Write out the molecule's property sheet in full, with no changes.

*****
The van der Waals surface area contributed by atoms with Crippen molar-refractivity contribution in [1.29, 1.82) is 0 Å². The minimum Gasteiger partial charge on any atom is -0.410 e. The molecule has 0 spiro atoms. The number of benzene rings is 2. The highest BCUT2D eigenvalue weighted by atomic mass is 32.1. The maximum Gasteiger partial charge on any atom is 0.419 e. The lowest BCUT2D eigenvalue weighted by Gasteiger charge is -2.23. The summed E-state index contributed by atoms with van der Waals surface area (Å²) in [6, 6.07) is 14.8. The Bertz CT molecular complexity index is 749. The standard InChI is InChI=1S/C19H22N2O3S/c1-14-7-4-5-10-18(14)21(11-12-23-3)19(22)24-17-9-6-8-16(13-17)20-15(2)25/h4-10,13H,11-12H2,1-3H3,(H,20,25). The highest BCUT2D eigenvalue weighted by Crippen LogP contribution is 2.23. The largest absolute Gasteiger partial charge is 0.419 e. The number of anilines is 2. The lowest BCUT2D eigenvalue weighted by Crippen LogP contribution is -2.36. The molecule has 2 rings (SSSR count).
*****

The van der Waals surface area contributed by atoms with Crippen molar-refractivity contribution in [1.29, 1.82) is 0 Å². The minimum Gasteiger partial charge on any atom is -0.410 e. The molecule has 0 spiro atoms. The number of benzene rings is 2. The highest BCUT2D eigenvalue weighted by atomic mass is 32.1. The maximum Gasteiger partial charge on any atom is 0.419 e. The lowest BCUT2D eigenvalue weighted by Gasteiger charge is -2.23. The summed E-state index contributed by atoms with van der Waals surface area (Å²) in [6, 6.07) is 14.8. The Bertz CT molecular complexity index is 749. The standard InChI is InChI=1S/C19H22N2O3S/c1-14-7-4-5-10-18(14)21(11-12-23-3)19(22)24-17-9-6-8-16(13-17)20-15(2)25/h4-10,13H,11-12H2,1-3H3,(H,20,25). The highest BCUT2D eigenvalue weighted by Crippen LogP contribution is 2.23. The largest absolute Gasteiger partial charge is 0.419 e. The number of anilines is 2. The lowest BCUT2D eigenvalue weighted by Crippen LogP contribution is -2.36. The molecule has 2 rings (SSSR count).